Film Review: Excision (2012)

I’m enjoying a mini break, which means: more time to indulge in popular culture. I’ve spent the first days of my holiday reading H.P Lovecraft (more on that later) and watching a little film that’s been on my wish list for a while. It’s called Excision (watch the trailer here) and while it’s marketed as horror, I quickly discovered that it’s much more than that.

The blurb: Pauline, a very awkward teenage girl, is a rather revolting character with a good sense of humour. She constantly clashes with her Christian mother and dominant teachers (so far, the story seems pretty normal). However, Pauline has a rather unhealthy obsession with the human body and her most cherished dream is becoming a surgeon. The film frequently features her disturbing and increasingly gory visions which include necrophilia, abortion and blood. Lots of it. Her sister Gracie is the only person she can truly relate to. Gracie suffers from cystic fibrosis and needs a lung transplant. Pauline, in an attempt to save her sister an win the approval of her mother, decides to perform the operation herself. What could possibly go wrong?

Quite a lot, obviously. I initially decided to watch this film because of the cast, which includes Malcolm McDowell (A Clockwork Orange) as a sadistic teacher and Traci Lords (yes, the porn actress) as Pauline’s mother. Everyone performs surprisingly well, but I was particularly impressed by AnnaLynne McCord who plays Pauline. I was disappointed by the recent Carrie remake as I found the portrayal of the main character rather unrealistic. Bullied girls simply don’t have a gorgeous haircut and a fair complexion. McCord does a great job at portraying a genuinely nerdy girl, making the story realistic despite its cartoony elements. For Pauline is a funny character with guts (no pun intended) who appears to be happy with her underdog position. I sympathized with her. She’s rather cool. Until we get to the ending, that is.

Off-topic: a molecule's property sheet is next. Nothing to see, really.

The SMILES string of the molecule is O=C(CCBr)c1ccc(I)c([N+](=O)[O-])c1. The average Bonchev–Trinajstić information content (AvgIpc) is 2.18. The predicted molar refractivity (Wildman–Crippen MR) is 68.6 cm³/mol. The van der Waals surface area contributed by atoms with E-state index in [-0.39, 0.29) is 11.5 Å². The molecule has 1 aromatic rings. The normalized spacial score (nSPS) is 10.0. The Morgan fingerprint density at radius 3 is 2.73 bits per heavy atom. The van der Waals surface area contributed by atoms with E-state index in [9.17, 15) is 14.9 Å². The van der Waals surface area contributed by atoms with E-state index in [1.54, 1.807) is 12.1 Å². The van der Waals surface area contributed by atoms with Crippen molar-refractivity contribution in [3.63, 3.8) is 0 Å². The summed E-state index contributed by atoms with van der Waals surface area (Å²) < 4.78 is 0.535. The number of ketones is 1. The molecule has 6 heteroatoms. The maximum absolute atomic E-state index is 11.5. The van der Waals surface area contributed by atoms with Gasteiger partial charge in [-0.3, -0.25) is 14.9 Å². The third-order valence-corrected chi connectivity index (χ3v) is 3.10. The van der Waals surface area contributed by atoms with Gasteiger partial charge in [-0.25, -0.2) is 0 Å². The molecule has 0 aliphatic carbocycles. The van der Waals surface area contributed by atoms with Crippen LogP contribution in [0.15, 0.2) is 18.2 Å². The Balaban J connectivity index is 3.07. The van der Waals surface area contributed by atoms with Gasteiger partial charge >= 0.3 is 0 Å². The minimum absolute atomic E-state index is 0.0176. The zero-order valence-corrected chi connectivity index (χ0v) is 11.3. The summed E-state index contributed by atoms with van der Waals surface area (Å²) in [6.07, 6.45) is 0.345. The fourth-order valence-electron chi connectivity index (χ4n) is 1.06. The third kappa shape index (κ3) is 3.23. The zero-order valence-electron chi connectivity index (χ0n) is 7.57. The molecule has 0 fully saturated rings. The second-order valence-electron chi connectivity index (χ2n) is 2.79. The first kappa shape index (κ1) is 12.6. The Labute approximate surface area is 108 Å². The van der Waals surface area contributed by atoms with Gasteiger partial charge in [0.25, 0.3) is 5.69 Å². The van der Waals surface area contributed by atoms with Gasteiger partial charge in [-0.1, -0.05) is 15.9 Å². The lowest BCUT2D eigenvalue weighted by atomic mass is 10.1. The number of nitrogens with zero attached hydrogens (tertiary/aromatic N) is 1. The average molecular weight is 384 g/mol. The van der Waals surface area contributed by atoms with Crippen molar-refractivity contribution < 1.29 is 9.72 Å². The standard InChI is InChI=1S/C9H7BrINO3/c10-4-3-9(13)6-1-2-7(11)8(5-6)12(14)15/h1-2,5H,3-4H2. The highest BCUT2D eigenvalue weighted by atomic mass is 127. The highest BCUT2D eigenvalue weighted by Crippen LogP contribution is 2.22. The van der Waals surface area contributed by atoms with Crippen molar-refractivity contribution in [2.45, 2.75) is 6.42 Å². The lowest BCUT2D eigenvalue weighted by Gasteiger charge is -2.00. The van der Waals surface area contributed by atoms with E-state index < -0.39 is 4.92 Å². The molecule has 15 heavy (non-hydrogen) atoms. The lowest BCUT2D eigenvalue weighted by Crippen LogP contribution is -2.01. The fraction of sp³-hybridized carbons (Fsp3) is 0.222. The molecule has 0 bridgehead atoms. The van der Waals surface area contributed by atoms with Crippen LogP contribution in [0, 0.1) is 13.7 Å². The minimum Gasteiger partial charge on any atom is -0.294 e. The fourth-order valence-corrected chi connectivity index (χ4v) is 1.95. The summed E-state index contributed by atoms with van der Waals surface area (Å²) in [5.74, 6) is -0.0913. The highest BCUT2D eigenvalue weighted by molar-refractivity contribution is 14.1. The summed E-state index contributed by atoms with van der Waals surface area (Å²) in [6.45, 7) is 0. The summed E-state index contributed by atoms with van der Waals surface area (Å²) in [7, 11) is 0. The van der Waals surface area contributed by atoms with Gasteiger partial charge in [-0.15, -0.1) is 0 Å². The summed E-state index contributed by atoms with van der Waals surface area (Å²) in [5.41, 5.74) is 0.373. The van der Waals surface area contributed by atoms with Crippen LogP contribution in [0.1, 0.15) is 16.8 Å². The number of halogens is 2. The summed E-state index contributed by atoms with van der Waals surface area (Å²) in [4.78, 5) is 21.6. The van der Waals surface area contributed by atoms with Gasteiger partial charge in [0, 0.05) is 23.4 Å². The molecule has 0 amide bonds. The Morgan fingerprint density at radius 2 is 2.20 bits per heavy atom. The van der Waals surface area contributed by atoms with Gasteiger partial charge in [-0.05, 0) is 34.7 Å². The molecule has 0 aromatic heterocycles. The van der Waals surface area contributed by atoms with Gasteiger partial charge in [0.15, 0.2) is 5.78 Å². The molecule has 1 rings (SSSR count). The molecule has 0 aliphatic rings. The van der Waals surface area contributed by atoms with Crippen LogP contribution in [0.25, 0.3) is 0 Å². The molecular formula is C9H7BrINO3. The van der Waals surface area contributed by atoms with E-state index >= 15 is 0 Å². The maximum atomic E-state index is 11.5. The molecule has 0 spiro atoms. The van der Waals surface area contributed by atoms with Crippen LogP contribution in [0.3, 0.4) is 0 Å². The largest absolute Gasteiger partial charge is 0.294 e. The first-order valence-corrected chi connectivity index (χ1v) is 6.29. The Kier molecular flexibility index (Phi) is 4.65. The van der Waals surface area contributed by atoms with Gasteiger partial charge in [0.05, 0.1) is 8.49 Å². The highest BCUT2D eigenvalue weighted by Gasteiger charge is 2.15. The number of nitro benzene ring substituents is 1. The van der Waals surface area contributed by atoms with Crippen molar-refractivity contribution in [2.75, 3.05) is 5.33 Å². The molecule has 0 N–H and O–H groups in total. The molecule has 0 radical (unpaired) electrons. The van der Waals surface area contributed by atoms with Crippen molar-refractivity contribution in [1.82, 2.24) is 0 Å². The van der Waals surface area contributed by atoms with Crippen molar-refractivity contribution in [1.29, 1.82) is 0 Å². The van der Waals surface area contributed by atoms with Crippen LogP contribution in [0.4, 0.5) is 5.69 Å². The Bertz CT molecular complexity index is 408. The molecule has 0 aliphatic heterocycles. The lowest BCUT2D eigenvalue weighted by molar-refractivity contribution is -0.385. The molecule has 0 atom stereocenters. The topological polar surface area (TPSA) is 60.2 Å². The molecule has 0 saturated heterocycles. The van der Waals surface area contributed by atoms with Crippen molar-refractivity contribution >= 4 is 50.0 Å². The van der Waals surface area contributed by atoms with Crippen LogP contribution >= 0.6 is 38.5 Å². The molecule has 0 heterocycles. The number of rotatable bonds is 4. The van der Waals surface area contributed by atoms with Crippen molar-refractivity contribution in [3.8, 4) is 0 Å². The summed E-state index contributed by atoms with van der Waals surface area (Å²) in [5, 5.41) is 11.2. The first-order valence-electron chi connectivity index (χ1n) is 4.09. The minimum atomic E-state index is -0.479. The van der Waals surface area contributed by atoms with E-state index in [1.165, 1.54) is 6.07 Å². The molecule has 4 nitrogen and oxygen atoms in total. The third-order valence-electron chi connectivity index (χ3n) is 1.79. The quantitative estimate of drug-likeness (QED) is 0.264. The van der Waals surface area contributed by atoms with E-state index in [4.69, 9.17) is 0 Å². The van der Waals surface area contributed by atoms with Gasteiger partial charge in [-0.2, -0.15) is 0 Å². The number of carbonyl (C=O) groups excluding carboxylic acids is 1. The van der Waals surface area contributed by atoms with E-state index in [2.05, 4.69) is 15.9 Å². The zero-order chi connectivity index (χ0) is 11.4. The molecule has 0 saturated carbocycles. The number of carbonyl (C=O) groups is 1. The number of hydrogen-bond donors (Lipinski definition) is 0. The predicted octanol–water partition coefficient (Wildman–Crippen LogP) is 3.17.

Those who still have to watch the film may want to skip the rest of this post as it contains a massive SPOILER. 

Of course Pauline’s plan goes awry. The film does not provide conclusive evidence but it’s very likely that Gracie dies (she is shown with blood dripping out of her mouth, her eyes completely void). And while this ending is to be expected, it still comes as a surprise. We view the ending through the eyes of Pauline’s mother after she discovers the terrible scene. All of a sudden, the perspective changes. We move away from Pauline, her sense of humour, and her hatred towards her mother. Instead we view Pauline through her mother’s eyes and feel the fear she must feel.

It took me a lot of thinking to find out why this switch is so disturbing. One reason is that Pauline’s dream and its practical incarnation are so different. Pauline envisions herself as a gorgeous blonde surgeon, surrounded by admirers. In reality she is bald (she shaves her head before operating, presumably for hygienic reasons), wears an oversized lab coat and performs the operation in her father’s garage. The scene is less ER, more Texas Chainsaw Massacre.

Secondly, because we’re made to identify with Pauline’s mother we are forced to realize that things have gone horribly wrong. Pauline is driven by a desire to get things right and to be loved. The same goes for her mother, who briefly mentions that she never wanted to replicate the harsh conditions she grew up in. The end of the film makes her realize that she has failed: she has created a monster. Excision shows what happens when good intentions lead to terrible results, making its message complex and more interesting than the ones most horror films offer.

In fact, I hesitate to call the film horror. Sure, it contains horror elements and is certainly not for the squeamish. Avoid this film if you can’t stand a bit of gore and if you don’t like films that freak you out. But for me this is more about the horrors that lurk beneath the perfect suburb in which Pauline grows up. Horror is revealed to be surprisingly ordinary. It is not a danger coming from outside. Instead, it grows right in the middle of the American Dream.

No wonder I couldn’t sleep after watching it.

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